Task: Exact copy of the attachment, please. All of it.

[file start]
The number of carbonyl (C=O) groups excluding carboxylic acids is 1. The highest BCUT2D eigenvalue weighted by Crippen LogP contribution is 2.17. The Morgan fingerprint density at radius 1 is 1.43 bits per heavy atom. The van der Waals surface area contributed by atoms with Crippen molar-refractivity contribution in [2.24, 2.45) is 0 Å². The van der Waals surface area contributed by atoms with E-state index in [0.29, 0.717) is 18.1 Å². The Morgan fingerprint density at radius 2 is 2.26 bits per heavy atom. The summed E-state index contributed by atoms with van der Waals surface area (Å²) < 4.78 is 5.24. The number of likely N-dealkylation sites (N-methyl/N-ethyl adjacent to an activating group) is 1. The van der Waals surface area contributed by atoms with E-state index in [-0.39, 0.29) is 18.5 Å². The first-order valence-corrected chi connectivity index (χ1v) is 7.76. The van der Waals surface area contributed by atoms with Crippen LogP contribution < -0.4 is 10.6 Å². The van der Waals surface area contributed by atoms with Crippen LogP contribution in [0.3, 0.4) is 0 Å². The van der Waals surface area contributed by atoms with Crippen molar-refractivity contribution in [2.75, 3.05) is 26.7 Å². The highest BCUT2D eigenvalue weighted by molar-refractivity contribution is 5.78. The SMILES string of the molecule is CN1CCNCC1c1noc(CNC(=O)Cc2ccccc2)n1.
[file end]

The number of carbonyl (C=O) groups excluding carboxylic acids is 1. The highest BCUT2D eigenvalue weighted by Crippen LogP contribution is 2.17. The Morgan fingerprint density at radius 1 is 1.43 bits per heavy atom. The van der Waals surface area contributed by atoms with Crippen molar-refractivity contribution in [2.24, 2.45) is 0 Å². The van der Waals surface area contributed by atoms with E-state index in [0.29, 0.717) is 18.1 Å². The Morgan fingerprint density at radius 2 is 2.26 bits per heavy atom. The summed E-state index contributed by atoms with van der Waals surface area (Å²) < 4.78 is 5.24. The number of likely N-dealkylation sites (N-methyl/N-ethyl adjacent to an activating group) is 1. The van der Waals surface area contributed by atoms with E-state index in [-0.39, 0.29) is 18.5 Å². The first-order valence-corrected chi connectivity index (χ1v) is 7.76. The van der Waals surface area contributed by atoms with Crippen LogP contribution < -0.4 is 10.6 Å². The van der Waals surface area contributed by atoms with Crippen LogP contribution in [0.3, 0.4) is 0 Å². The van der Waals surface area contributed by atoms with Crippen molar-refractivity contribution in [2.75, 3.05) is 26.7 Å². The highest BCUT2D eigenvalue weighted by molar-refractivity contribution is 5.78. The SMILES string of the molecule is CN1CCNCC1c1noc(CNC(=O)Cc2ccccc2)n1.